Aussies eating less beef and paying more

We have all seen the rush of demand for meat, amongst many other things, locally over the last six weeks. While we don’t have the data yet for the retail meat sector, we can look at pricing and domestic consumption to the end of 2019, and look forward for impacts on prices at saleyard levels.

It has been some time since we took a look at retail meat markets, but given the current demand volatility in the market, it is worth taking a look at our single biggest meat market.  Figure 1 shows domestic beef utilisation in Australia has been falling since the mid-2000s. 

‘Utilisation’ is calculated as the amount of beef produced, minus exports, which are adjusted back to a carcase weight.  Utilisation is not consumption, as all the beef left in Australia isn’t consumed, but it is a good proxy.

Booming export markets, driving prices higher, has been the main factor behind falling domestic beef utilisation.  In 2019 Chinese demand pushed domestic utilisation to a new low, at 25% of production and 24.4 kgs per capita.

Over the coming years Meat and Livestock Australia (MLA) expect domestic utilisation to fall further as an absolute amount.  However, the proportion of beef kept in Australia was expected to rise, with total production falling due to the herd rebuild.

The forecast numbers were from February however, and are now going to have to be revised.  However, beef export numbers have remained relatively resilient thus far.

Figure 2 shows how increasing exports is decreasing domestic utilisation, and as usual, it’s down to price.  Its seems a while ago now, but it was in the last half of 2019 that export beef prices boomed with Chinese demand, due to Swine Fever.  This did impact locally, with Retail beef price reaching consecutive records in September and December, of 2069¢ and 2129¢/kg respectively.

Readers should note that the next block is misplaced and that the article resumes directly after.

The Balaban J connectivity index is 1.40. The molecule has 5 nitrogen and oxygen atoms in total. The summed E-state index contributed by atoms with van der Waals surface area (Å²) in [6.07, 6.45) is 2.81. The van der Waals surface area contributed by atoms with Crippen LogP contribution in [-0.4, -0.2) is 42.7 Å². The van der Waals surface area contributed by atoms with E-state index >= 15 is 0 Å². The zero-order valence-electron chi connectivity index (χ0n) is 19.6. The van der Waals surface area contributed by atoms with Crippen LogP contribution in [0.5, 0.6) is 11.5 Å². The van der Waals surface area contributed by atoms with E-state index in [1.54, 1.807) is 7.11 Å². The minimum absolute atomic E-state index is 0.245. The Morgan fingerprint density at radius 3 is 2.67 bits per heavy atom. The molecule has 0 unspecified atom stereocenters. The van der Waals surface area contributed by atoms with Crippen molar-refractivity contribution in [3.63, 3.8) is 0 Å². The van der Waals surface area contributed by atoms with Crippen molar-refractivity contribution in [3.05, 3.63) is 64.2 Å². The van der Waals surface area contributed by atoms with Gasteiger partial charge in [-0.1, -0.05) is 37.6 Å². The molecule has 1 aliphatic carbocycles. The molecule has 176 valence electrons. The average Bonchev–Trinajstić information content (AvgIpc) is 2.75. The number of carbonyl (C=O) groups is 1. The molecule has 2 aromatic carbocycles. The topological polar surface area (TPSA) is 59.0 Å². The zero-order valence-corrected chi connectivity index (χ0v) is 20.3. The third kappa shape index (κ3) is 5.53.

It seems unlikely retail beef prices will have fallen from their heady highs in the first quarter of 2020.  Rising cattle prices, and what is likely to be record demand from panic buying might have even seen a new record, despite falling export values.

What does it mean?

We know with the economic downturn demand for high value beef is likely to weaken.  The good news for cattle producers is that retail price can fall 9-10%, and still be at levels where we have previously seen trade cattle values above 600¢/kg cwt (figure 3).

If export demand weakens, and we have to consume beef at levels more like earlier last decade, cattle prices will have to ease quite a bit more.  Possibly back into the 400¢/kg cwt realms, but this appears unlikely at the moment.

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Key Points

  • Domestic beef utilisation has fallen to new lows in 2019, and is expected to fall further
  • Rising export demand, and thus higher retail prices, has driven lower domestic consumption
  • Retail prices have some room to fall before impacting saleyard values, but export demand remains the main driver

Click on graph to expand

Click on graph to expand

Click on graph to expand

Data sources: MLA

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